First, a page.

February 8, 2013
"How pure is every page!"
From p. 63 of Every Day: A Companion to The Birthday Scripture Text-book (1872). Original from Oxford University. Digitized September 4, 2006.

"How pure is every page!"

From p. 63 of Every Day: A Companion to The Birthday Scripture Text-book (1872). Original from Oxford University. Digitized September 4, 2006.

January 30, 2013

Employee’s fingers autocorrected with mirrored text. 

Throughout An Exact Narrative of Many Surprizing Matters of Fact Uncontestably Wrought By an Evil Spirit or Spirits, In the House of Master Jan Smagge (1709). Original from Oxford University. Digitized March 10, 2009.

December 7, 2012

The author becomes a text: pasted-in portrait, clipped from a newspaper. 

From the front matter of The Purgatory of Suicides: A Prison-Rhyme by Thomas Cooper (1850). Original from the University of Michigan. Digitized March 6, 2006.

November 5, 2012

Distortion.

Throughout A Narrative of the Gunpowder Plot by David Jardine (1857). Original from the Bavarian State Library. Digitized September 3, 2009.

October 11, 2012

Text photographed through both sides of a hole in the page.

From p. 1-2 of A Hue and Cry After Conscience: or, The Pilgrims Progress by Candle-light by John Dunton (1681). Original from Lyon Public Library (Bibliothèque jésuite des Fontaines). Digitized September 14, 2010.

September 30, 2012

The famed marbled page of Tristram Shandy, recto and verso, with imprint of text from surrounding pages.

From The Life and Opinions of Tristram Shandy, Gentleman, v.3, by Laurence Sterne (1761). Original from Oxford University. Digitized October 5, 2007.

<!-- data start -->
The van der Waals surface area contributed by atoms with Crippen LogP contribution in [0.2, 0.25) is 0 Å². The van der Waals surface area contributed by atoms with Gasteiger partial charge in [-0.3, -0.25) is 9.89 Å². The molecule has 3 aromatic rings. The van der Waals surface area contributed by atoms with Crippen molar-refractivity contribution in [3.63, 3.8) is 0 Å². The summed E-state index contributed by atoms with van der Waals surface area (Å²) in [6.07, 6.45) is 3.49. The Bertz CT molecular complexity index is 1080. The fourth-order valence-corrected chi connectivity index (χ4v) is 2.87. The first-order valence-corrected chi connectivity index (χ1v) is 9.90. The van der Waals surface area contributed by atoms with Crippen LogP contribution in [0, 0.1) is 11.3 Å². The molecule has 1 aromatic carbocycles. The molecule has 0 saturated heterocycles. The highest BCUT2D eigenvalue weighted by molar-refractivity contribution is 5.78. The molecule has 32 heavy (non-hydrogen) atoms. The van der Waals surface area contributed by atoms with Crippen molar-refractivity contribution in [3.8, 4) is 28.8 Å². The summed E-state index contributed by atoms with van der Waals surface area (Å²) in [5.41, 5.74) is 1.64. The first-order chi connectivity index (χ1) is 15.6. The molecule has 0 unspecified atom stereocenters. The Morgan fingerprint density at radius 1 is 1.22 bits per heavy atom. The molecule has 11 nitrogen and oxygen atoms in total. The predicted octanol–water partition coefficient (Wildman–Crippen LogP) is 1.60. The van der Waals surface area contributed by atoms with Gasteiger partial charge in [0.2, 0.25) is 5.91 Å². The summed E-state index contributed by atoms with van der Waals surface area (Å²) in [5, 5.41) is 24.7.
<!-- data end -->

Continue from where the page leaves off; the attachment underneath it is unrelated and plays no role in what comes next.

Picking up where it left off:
September 1, 2012

Cropping creates triangular erasure poems.

Throughout The Voyages and Travells of the Ambassadors Sent by Frederick Duke of Holstein, to the Great Duke of Muscovy, and the King of Persia by Adam Olearius, Johann Albrecht von Mandelslo, Philipp Crusius, and Otto Brüggemann (1669). Original from the Complutense University of Madrid. Digitized February 11, 2009.

August 31, 2012

Bulging, distorted text.

Throughout Foedera, Conventiones, Literae et Cujuscunque Generis Acta Publica Inter Reges Angliae by Thomas Rymer, Robert Thomas Sanderson (1619). Original from University of Lausanne. Digitized November 11, 2009.

August 28, 2012
Pages turned by an invisible hand.
From p. 248-9 (?) of A Practical Essay on Distortion of the Legs and Feet of Children by Timothy Sheldrake (1816). Original from Oxford University. Digitized April 19, 2006.

Pages turned by an invisible hand.

From p. 248-9 (?) of A Practical Essay on Distortion of the Legs and Feet of Children by Timothy Sheldrake (1816). Original from Oxford University. Digitized April 19, 2006.

August 16, 2012
Thanks for following The Art of Google Books!
Have any questions? Want to go on a hunt? Found something you want to submit?
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Thanks for following The Art of Google Books!

Have any questions? Want to go on a hunt? Found something you want to submit?

You can also follow on Facebook and Twitter!